Autumn is a funny old time. Throughout the rest of the year, I spend much of my time telling anyone who will listen (and many who won’t) that I adore Autumn, that it is my favourite time and, at some stage, will probably launch into an enthusiastic rendition of ‘Autumn Days when the Grass is Jewelled’. And yet.
And yet, when Autumn does rear it’s crunchy, golden and russet head, I struggle. I become anxious. Anxious as the nights draw in. Anxious as I find myself trudging to work whilst the stars are still out. Anxious in a way that makes pathetic fallacies truly pathetic.
So, instead of brimming with long-anticipated cheer at the clear skies, and kicking piles of leaves, and delighting in the excuse to drink mulled cider, I find myself blue. The feeling that the days are shortening makes me panic that I will not complete what needs to be done, that I will fall behind, that I will have no time, until there is no daylight left at all.
It’s probably predictable to say that when I used to feel like this, I used to ring my mother. My poor, long-suffering mother. My mother who I would call and unburden my banal, quotidian sorrows, and then I would intone like a mantra ‘but I’m fine. It’s fine. Everything’s fine’. And I’d ring off, and get on with my life.
And my poor, long-suffering mother would not. I would, within moments, having talked them off my chest, have forgotten my introspective sorrows, and continue with my life. My poor, long-suffering mother would stew. She would worry about whether I was coping, and the intricacies of the things that had made me briefly miserable. I didn’t know at the time that me being temporarily unhappy was so hard for her.
The difficulty now is that I can’t tell anyone ‘but I’m fine. It’s fine. Everything’s fine’, because I’m not, and it’s not.
I am missing a very important piece of me, and of my everyday. Somehow, through talking with her, I could talk myself better. She was a little bit magic like that. Now, she doesn’t stew, but I do.
So my choice of Autumn food is an ironic one. Autumn calls for different foods at different times: sometimes you need something so full of seasonal veg, it will banish coughs, cracked lips and croaks; other times you need something so fiery and invigorating that you can fuel yourself from within and face the end of the working week; sometimes you need something quick and calming and warming. But what I need for mummy-less autumns are stews.
So this is for her. Autumn stew. This stew is a paean to Autumn. Packed with dark, rich, fally-apart meat and root vegetables, and cries out to be served with mash. This is not a quick dish. It is not a dish you could make on a week night.* It is determinedly slow. It takes patience, and heat, and repetitive, calming chopping. It is, without any exaggeration, my favourite dish to cook and to eat.
It goes like this:
Oxtail, beef cheek, and bone marrow stew
Makes: Four generous portions (Six if encased in pastry)
Takes: 5 hours
Bakes: 4.5 hours
1 kilo of beef cheek (if you can’t get cheek, you can use shin, or brisket, or stewing steak)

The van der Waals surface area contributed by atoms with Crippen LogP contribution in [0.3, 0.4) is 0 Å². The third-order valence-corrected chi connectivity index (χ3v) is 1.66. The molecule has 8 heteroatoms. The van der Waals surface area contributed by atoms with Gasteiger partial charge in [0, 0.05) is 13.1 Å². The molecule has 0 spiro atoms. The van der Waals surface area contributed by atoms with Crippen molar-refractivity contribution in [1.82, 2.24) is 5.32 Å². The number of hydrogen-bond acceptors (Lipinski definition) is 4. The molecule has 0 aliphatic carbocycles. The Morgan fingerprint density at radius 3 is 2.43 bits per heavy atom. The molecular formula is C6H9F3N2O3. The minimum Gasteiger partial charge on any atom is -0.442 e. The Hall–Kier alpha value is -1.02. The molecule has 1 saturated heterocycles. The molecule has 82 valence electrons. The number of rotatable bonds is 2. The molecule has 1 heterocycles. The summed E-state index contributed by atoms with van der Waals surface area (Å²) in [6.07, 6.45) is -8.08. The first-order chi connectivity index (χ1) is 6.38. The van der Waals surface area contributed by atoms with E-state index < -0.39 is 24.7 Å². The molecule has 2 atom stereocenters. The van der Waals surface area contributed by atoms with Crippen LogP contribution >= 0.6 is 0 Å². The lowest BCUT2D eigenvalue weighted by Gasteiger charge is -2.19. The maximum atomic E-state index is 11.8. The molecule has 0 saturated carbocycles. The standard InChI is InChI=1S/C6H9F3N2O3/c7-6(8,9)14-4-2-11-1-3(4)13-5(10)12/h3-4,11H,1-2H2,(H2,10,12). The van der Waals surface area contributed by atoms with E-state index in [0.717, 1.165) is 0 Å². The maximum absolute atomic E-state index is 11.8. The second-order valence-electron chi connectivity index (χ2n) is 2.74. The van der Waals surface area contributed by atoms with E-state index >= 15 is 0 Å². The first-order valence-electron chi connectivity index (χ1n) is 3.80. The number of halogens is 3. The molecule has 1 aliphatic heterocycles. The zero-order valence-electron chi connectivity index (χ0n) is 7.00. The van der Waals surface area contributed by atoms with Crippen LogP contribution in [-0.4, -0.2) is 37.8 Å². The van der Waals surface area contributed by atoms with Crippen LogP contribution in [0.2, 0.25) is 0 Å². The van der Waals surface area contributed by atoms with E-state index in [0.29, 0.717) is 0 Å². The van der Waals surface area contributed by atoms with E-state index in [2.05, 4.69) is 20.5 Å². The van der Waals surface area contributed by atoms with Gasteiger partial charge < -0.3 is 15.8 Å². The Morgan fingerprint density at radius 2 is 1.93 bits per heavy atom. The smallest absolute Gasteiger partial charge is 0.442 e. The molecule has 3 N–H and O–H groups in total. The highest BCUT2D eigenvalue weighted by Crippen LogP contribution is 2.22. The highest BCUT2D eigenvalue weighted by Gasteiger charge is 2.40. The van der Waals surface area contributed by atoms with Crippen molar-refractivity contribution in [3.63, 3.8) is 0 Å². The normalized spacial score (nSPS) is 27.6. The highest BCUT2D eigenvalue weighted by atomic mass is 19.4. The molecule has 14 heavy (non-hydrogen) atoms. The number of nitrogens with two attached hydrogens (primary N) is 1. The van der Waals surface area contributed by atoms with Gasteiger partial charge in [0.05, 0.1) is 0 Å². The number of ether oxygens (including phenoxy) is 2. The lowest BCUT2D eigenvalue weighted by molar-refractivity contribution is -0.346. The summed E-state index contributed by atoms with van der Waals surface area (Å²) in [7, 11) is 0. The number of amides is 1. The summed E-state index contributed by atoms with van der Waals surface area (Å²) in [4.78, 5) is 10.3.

1 oxtail, chopped into manageable chunks (get your butcher to do this, for the love of God)
(At least) 1 generous piece of bone marrow, around 4-6 inches long
1 bottle of red wine
500 ml beef stock
4-6 cloves of garlic
Oil or butter
3 bay leaves
1. Preheat oven to 150 degrees C.
2. Heat oil and a smidge of butter in a pan. You want this to be really quite hot. If your beef isn’t already in manageable chunks, make it so.
3. Put some plain flour in a dish, season it with salt and pepper, and start tossing your beef in the flour, and then placing it in the oil. Once it’s in the pan, don’t mess with it, unless you’re actually turning the meat over. You’re trying to caramelise the exterior, not dust it for cobwebs.
4. When your meat chunks are browned, pop them into a large casserole dish. Do the same with your oxtail and bone marrow.
5. Chop all your veg into small chunks, mince your garlic, and pop those into your casserole dish, along with the bay leaves, the whole bottle of wine, and the beef stock.
6. Bring to the boil on the stove, and then cover with a lid. Put in the oven for four hours. Don’t fiddle with it! It will smell amazing; I repeat: do not fiddle with it!
7. Remove from oven after allotted time. Using a slotted spoon, or tongs, remove the oxtail and the bone marrow. Put them on a plate and allow them to cool, as they will currently be hotter that the sun. Once touchable, remove the bones and discard. Make sure you have kept hold of all the lovely bone marrow. This may have melted and dripped out of the bone already, but wiggle your knife inside to make sure. 8. Reduce the gravy still in the casserole dish by 2/3. Return the meat that you removed from the bones to the dish. If you are putting it inside a pie, ladle into the pie dish. If not:
8. TA DAH!
The Icing on the Cake
We ate this with potato and turnip mash, and sprout tops sauted in butter with toasted, chopped hazelnuts on top, but frankly I would be happy eating this from a bowl with a spoon.
If you’re planning on serving this as a dish, it is certainly a suitable impressive one, but it is not a beauty. For that reason, I tend to cover it in pastry. You can find my suet pastry recipe here.
Also this is an excellent dish for pregnant ladies: it is nourishing, high calorie, and brimming with iron. So much iron. More so if you eat it with a green leafy veg. Bone marrow is apparently also quite a common pregnancy craving, but this can be a sign of anaemia, so do get it checked. But then, either way, eat bone marrow to up your iron intake.
*But it is one which you can happily box up into Tupperware and portion out throughout the week. Even the darkest, most frustrating Tuesday is cheered by the knowledge that this stew is a mere 5 minutes’ heat away.